Realizing that I need to acknowledge and accept a co-author in my life’s story.
Recently I have been thinking about the previous ideas I have shared about working to overcome addiction by incorporating the creation of a new life story into a recovery program. In early sobriety this idea was very powerful and helpful. The idea of changing my language about myself and the events that happened in my life, of making myself not a victim in story lines, and of having a goal that wasn’t a negative in language terms (i.e. focusing only on not drinking, not eating, not sexing, etc.) but rather a goal that was about writing a positive story.
As I move further in my recovery this is still a powerful and helpful part of my program. I need to check in daily with the words I am using in the world, the role I am taking in a situation, and the story I am telling myself to ensure I am on my path. However I have a new understanding of the story creation and that is that I needed to allow a co-author into my story. For me, I refer to this author as “my higher power,” “God,” or “Universe.”
In early sobriety I wasn’t in a place to fully hear or see this higher power, so the story rewrite was very much of my own authorship. It was all I could do to recognize my former, addictive story line in order to rewrite it to a story of non-addiction and productiveness. In my initial life story rewrites I was still controlling the goals, outcomes, risks, and other parts of the plot. And this was the right thing, because it kept me focused on my new life and not stuck in my old one.
Recently I realized that one thing I needed to give up in order to achieve a really awesome new life story was my false illusion and need to control the story. I had to drop my understanding of myself as the creator of my life and accept, with humility, that I was a co-author to my story.
Some people in my program fight this loss of control, but for me it was a joy and relief to give up control, because in my reality I was never in control and I knew it. My frustration at my lack of control is what led me to my lies, my manipulations, and my addictions. So to give up control, to not have to make it all work, and to drop that responsibility was freeing. I was more than happy to have someone else join me.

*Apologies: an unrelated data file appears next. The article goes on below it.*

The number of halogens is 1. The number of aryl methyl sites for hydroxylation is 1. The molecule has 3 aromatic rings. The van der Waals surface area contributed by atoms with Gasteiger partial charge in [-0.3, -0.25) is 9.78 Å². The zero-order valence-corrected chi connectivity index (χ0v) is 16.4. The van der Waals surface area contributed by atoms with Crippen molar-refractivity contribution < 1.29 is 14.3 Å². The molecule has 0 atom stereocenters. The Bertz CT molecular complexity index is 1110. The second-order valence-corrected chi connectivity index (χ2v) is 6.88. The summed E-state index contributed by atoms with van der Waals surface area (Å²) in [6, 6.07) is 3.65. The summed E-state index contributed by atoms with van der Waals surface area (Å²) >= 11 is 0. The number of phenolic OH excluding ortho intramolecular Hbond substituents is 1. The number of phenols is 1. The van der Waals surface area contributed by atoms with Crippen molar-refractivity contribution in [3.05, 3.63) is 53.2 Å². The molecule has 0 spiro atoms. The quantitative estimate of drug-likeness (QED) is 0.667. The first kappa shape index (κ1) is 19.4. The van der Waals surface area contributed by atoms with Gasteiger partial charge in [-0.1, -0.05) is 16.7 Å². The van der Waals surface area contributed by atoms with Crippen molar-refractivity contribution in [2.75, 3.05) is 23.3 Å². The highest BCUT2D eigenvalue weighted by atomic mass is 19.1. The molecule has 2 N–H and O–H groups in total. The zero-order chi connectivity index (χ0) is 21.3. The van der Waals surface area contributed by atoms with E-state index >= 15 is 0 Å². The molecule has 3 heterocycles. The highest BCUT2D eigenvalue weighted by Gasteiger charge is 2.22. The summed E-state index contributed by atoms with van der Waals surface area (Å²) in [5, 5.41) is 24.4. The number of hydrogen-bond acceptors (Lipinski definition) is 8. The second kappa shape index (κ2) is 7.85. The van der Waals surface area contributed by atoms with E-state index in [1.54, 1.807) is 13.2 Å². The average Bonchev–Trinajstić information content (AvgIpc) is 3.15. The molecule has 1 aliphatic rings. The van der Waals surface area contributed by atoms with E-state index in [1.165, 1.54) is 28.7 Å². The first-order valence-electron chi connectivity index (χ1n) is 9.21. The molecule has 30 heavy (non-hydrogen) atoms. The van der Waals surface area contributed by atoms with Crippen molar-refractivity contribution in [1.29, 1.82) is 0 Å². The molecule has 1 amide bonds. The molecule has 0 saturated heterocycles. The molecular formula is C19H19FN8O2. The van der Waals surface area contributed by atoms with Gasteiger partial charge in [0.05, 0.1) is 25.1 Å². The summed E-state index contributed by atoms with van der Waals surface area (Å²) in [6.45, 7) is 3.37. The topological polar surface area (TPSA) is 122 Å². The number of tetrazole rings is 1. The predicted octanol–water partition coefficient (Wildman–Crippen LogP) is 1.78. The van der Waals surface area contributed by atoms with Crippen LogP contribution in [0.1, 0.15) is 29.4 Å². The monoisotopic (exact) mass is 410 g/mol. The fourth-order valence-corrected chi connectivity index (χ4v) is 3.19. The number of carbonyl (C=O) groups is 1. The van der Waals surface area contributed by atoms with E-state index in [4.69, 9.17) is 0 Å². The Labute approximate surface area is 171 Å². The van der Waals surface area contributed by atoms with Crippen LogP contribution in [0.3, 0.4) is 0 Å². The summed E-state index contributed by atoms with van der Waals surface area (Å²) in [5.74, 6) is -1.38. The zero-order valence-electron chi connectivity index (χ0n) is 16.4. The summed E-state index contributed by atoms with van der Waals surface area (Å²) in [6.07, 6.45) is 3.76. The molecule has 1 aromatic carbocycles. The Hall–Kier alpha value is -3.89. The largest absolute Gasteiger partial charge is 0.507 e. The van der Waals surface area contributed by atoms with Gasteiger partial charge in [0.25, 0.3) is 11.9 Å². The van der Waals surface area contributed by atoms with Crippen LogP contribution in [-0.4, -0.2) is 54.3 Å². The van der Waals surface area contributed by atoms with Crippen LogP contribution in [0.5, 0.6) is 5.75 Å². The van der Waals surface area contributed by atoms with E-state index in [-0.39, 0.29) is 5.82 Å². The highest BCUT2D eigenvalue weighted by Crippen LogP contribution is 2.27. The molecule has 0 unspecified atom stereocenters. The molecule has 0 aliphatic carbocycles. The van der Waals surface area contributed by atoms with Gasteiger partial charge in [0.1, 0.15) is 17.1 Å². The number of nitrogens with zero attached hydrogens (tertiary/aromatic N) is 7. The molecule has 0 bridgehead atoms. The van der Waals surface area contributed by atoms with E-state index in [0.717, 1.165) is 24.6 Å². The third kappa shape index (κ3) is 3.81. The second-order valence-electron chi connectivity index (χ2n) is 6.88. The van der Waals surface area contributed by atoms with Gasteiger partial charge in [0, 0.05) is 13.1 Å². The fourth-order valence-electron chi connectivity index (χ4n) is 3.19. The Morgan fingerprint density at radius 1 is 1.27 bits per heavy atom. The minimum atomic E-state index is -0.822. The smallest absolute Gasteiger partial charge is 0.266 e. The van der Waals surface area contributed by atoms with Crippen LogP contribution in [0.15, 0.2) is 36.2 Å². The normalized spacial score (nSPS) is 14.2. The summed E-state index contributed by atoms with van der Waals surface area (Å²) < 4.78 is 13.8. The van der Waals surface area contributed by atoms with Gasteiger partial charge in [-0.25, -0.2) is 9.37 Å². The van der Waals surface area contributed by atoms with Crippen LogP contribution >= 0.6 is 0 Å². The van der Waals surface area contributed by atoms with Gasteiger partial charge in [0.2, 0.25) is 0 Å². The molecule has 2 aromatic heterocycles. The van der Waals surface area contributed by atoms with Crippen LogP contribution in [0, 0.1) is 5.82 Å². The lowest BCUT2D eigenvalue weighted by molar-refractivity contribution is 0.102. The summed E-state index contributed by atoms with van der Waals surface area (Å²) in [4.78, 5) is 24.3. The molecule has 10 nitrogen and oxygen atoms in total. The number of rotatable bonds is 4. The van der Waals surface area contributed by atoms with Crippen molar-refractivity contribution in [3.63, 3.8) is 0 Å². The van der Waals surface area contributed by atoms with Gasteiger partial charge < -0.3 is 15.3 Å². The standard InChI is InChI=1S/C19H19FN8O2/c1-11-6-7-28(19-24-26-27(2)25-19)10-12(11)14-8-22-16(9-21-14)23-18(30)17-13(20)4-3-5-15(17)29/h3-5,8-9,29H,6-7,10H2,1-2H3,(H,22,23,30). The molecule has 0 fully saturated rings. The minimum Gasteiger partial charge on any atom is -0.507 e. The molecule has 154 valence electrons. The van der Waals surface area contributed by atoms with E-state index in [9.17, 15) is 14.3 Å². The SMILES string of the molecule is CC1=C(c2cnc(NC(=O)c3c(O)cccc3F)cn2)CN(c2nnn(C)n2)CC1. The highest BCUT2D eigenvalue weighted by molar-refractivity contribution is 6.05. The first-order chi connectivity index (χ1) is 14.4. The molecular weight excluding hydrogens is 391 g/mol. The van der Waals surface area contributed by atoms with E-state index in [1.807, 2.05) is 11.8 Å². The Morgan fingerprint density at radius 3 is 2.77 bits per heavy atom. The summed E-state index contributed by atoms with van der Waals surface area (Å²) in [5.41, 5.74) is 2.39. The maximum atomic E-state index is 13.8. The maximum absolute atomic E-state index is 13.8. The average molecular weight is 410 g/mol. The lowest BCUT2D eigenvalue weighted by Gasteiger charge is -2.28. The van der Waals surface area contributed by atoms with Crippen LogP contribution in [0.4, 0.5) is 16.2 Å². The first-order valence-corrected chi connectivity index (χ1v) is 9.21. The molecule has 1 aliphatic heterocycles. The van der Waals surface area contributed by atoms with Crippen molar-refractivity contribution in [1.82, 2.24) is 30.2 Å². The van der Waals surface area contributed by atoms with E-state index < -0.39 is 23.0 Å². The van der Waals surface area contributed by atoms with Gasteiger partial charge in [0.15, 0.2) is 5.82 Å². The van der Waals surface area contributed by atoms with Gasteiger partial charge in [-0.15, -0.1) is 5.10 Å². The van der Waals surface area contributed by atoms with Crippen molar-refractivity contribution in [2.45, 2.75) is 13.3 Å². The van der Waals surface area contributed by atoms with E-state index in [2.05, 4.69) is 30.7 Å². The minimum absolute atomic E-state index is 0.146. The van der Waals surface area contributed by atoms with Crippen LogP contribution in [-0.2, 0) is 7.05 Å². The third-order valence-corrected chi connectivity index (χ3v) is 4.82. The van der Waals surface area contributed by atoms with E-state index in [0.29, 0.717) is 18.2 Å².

Now my life story is a joint venture where I know that my role is to stay focused on the story I have for my life, to change when I am on the wrong track or taking over the plot, to do the next right thing for the story to develop, and to be open to where my co-author is leading me. It is fun to be in a story where I get to know someone is there with me and to not know how the next page will read or how the book will end.
So as you progress in your recovery I suggest you look at the idea of letting a co-author into your creative process. It is always good to get editorial advice and a second opinion.
Susan Aplin Pogue
began her career in personal development after many years focused on self-development and improvement work. Her experiences led her to discover tools and practices that she was inspired to share with other people through her blog work. Additionally, she has created and facilitated leadership trainings for executive teams in corporate and small businesses. Susan is a public speaker, and has addressed audiences on topics ranging from leadership to time management. Her mission is to share practical and powerful self-management techniques to those in recovery from any aspect of their life that has begun to negatively impact their well-being and quality of life. She holds a Bachelor’s Degree in English from the University of Colorado, Boulder, a Certification in Emergenetics ® , and a Certification in DDI Management Skills ®. Her work draws upon her background in corporate training and human resource departments, as well as her life experiences. Susan’s blog work is published by The Neurosculpting ® Institute. Transform, Inspire, Thrive.